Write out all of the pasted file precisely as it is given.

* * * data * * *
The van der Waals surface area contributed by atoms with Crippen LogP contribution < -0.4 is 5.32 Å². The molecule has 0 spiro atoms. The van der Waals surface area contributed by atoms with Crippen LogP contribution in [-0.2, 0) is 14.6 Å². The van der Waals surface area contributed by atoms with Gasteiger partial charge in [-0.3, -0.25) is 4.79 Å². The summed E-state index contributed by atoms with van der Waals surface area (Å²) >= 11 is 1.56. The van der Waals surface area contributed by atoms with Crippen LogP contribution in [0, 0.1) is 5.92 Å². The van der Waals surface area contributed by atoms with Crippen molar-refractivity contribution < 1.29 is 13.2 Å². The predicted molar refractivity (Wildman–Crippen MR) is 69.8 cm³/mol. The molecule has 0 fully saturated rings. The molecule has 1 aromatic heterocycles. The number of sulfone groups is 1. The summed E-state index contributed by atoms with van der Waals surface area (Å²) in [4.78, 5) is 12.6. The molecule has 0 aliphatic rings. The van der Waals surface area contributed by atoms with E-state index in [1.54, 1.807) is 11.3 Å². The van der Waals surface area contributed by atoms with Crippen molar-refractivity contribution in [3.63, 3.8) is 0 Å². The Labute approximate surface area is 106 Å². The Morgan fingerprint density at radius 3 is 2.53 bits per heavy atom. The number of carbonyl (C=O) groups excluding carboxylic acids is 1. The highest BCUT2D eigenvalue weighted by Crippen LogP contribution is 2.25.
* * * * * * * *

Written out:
The van der Waals surface area contributed by atoms with Crippen LogP contribution < -0.4 is 5.32 Å². The molecule has 0 spiro atoms. The van der Waals surface area contributed by atoms with Crippen LogP contribution in [-0.2, 0) is 14.6 Å². The van der Waals surface area contributed by atoms with Gasteiger partial charge in [-0.3, -0.25) is 4.79 Å². The summed E-state index contributed by atoms with van der Waals surface area (Å²) >= 11 is 1.56. The van der Waals surface area contributed by atoms with Crippen LogP contribution in [0, 0.1) is 5.92 Å². The van der Waals surface area contributed by atoms with Crippen molar-refractivity contribution < 1.29 is 13.2 Å². The predicted molar refractivity (Wildman–Crippen MR) is 69.8 cm³/mol. The molecule has 0 fully saturated rings. The molecule has 1 aromatic heterocycles. The number of sulfone groups is 1. The summed E-state index contributed by atoms with van der Waals surface area (Å²) in [4.78, 5) is 12.6. The molecule has 0 aliphatic rings. The van der Waals surface area contributed by atoms with E-state index in [1.54, 1.807) is 11.3 Å². The van der Waals surface area contributed by atoms with Crippen molar-refractivity contribution in [3.63, 3.8) is 0 Å². The Labute approximate surface area is 106 Å². The Morgan fingerprint density at radius 3 is 2.53 bits per heavy atom. The number of carbonyl (C=O) groups excluding carboxylic acids is 1. The highest BCUT2D eigenvalue weighted by Crippen LogP contribution is 2.25.